Two Camellia articles that I am supposed to be writing fall due in October so I’ve been willing it not to arrive since April. Didn’t work, I’d better get writing.
It’s a funny time of year in the garden; part of me wants everything to go on flowering and looking good for as long as possible but another part wants to crack on with moving the tunnel, moving various shrubs, planting bulbs and so on. For those things I need to be able to cut things down and clear some space.
I was in a friends garden today and she had just planted Cyclamen hederifolium seedlings into and area planted with Roscoeas. The Roscoeas are just starting to die down, the cyclamen are slowly leafing out and flowering. As the cyclamen die back in the spring it is intended that wood anemeones will be coming up to flower. Their foliage should have just about died away when the Roscoeas show again next year. Three things occupying the same piece of ground, taking their turn to grab the light. That’s the theory anyway. I’ve been combining spring bulbs with summer performers for years but it’s the autumn/winter that is trickiest, basically the next three months. Keeping the summer stuff going as long as possible is a start. Then there are the plants that do their thing in October. There’s a few of them coming up.
Salvia corrugata. I bought this a year ago and kept it under cover last winter. It’s grown well and I nearly put it in last week when it had its first flower. I’m glad I waited because it’s flowering pretty well now. Too bad it had to fall over before doing so, it means it’s almost hidden from view. We took a cutting in spring so there’s a backup plant to get through the winter but I have half a mind to lift this one and replant it in spring; I’m not sure it will survive the winter.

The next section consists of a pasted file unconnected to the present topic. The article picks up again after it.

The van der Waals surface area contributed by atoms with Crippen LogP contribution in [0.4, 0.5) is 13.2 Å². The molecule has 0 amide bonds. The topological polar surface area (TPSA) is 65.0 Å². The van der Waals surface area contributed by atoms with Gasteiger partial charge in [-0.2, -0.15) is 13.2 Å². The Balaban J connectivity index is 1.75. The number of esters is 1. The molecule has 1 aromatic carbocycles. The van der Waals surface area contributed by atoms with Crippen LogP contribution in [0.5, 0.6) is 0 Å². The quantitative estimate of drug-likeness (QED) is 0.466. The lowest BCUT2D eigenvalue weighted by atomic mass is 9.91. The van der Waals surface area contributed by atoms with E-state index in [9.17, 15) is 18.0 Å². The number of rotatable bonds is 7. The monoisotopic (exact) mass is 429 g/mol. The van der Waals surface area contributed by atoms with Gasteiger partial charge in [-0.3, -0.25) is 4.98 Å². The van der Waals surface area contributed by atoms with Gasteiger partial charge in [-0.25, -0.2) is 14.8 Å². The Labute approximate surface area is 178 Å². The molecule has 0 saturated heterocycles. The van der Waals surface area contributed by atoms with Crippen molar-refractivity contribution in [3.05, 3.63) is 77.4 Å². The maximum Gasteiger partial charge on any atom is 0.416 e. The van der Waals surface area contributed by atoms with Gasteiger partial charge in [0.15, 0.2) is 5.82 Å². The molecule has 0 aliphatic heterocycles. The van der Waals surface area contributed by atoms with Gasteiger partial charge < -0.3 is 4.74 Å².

Miscanthus sinensis ‘Septemberrot’. I wish my Miscanthus ‘Ferne Osten’ would take a leaf out of ‘Septemberrot’s book and learn to stand up straight. This one never falls down and flowers well at 4-6 feet. With the right weather it might even put on some autumn foliar tints but that doesn’t happen often in Cornwall.
Aster ‘Purple Dome’ or if you prefer Symphyotrichum novae-angliae ‘Purple Dome’. Confusingly there is a novi-belgii variety with the same name. Ignore all the other stuff in the picture and focus on that beautiful rich purple in the middle.
Cyclamen cilicium. The Cyclamen Society had a stand at the Cornwall Garden Society Spring Show this year. It came after most of the cyclamen had finished flowering but they had brought along a lot of little plants with good foliage and I was persuaded to buy two. I think I may have killed the other one but this one, still in its pot, is up and flowering. As well as being beautiful it has an exquisite scent but you’re going to have to take my word for that.
Hosta ‘Raspberry Sundae’. I saw this Hosta at the nursery where I bought the Salvia corrugata but decided to let them overwinter them, they were quite small, and went back this spring to buy a couple. The slugs have done their thing but hopefully its quality shines through. Quite a rich purple flower and a striking variegation enhanced by the speckles of purple that spill over from the petioles. I’m hoping for much better next year.
x Amarine tubergenii. A hybrid between Nerine and Amaryllis, this is like an outsized Nerine. I have it in a large pot, out the front in full sun. The flowers are around 2 feet tall. I have a few Nerines flowering and just one Amaryllis, they don’t seem to have liked the 2018 drought, which I find a little surprising. One day I will put the Amarine in the garden but it’s quite useful to be able to hide it away until it’s about to flower.
I had two seed orders arrive yesterday to add to the four bulb orders that have come in the last couple of weeks. I wonder if I could now get to the end of the year without buying any more seeds or plants. It’s only three months, how difficult could it possibly be?
Today looks like the morning might be usable, afternoon a washout. I have shredding to do, having cut down most of the Fuchsias in pots yesterday.
Links to other sixes at The Propagator, as reliably as ever. Enjoy your weekend.